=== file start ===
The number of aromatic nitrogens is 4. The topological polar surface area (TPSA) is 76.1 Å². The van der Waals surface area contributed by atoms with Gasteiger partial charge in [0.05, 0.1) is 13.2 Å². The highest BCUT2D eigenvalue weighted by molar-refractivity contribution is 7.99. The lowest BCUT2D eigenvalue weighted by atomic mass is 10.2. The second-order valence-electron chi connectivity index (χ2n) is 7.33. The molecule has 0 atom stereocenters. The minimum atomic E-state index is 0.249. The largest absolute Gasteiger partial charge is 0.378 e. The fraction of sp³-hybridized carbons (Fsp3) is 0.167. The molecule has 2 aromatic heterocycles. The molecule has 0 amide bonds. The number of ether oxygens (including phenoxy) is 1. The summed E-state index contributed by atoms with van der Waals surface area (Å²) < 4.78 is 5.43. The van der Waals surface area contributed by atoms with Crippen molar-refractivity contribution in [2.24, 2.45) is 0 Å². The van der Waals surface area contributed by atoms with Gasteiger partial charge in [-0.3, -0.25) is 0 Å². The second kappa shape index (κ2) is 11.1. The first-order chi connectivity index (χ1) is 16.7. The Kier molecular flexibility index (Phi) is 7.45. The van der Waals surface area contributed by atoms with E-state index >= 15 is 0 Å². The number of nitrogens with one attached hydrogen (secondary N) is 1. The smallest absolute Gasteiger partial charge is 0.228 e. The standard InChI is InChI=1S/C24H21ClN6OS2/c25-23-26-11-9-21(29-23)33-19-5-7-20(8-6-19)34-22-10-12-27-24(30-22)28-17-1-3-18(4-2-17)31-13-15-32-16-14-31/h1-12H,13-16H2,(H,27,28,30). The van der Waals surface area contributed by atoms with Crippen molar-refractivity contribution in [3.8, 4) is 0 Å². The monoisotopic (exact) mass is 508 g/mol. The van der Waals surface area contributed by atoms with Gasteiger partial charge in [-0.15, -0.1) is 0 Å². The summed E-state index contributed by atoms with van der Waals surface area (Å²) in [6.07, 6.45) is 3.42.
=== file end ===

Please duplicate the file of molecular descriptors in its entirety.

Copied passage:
The number of aromatic nitrogens is 4. The topological polar surface area (TPSA) is 76.1 Å². The van der Waals surface area contributed by atoms with Gasteiger partial charge in [0.05, 0.1) is 13.2 Å². The highest BCUT2D eigenvalue weighted by molar-refractivity contribution is 7.99. The lowest BCUT2D eigenvalue weighted by atomic mass is 10.2. The second-order valence-electron chi connectivity index (χ2n) is 7.33. The molecule has 0 atom stereocenters. The minimum atomic E-state index is 0.249. The largest absolute Gasteiger partial charge is 0.378 e. The fraction of sp³-hybridized carbons (Fsp3) is 0.167. The molecule has 2 aromatic heterocycles. The molecule has 0 amide bonds. The number of ether oxygens (including phenoxy) is 1. The summed E-state index contributed by atoms with van der Waals surface area (Å²) < 4.78 is 5.43. The van der Waals surface area contributed by atoms with Crippen molar-refractivity contribution in [2.24, 2.45) is 0 Å². The van der Waals surface area contributed by atoms with Gasteiger partial charge in [-0.3, -0.25) is 0 Å². The second kappa shape index (κ2) is 11.1. The first-order chi connectivity index (χ1) is 16.7. The Kier molecular flexibility index (Phi) is 7.45. The van der Waals surface area contributed by atoms with E-state index >= 15 is 0 Å². The number of nitrogens with one attached hydrogen (secondary N) is 1. The smallest absolute Gasteiger partial charge is 0.228 e. The standard InChI is InChI=1S/C24H21ClN6OS2/c25-23-26-11-9-21(29-23)33-19-5-7-20(8-6-19)34-22-10-12-27-24(30-22)28-17-1-3-18(4-2-17)31-13-15-32-16-14-31/h1-12H,13-16H2,(H,27,28,30). The van der Waals surface area contributed by atoms with Crippen molar-refractivity contribution in [3.8, 4) is 0 Å². The monoisotopic (exact) mass is 508 g/mol. The van der Waals surface area contributed by atoms with Gasteiger partial charge in [-0.15, -0.1) is 0 Å². The summed E-state index contributed by atoms with van der Waals surface area (Å²) in [6.07, 6.45) is 3.42.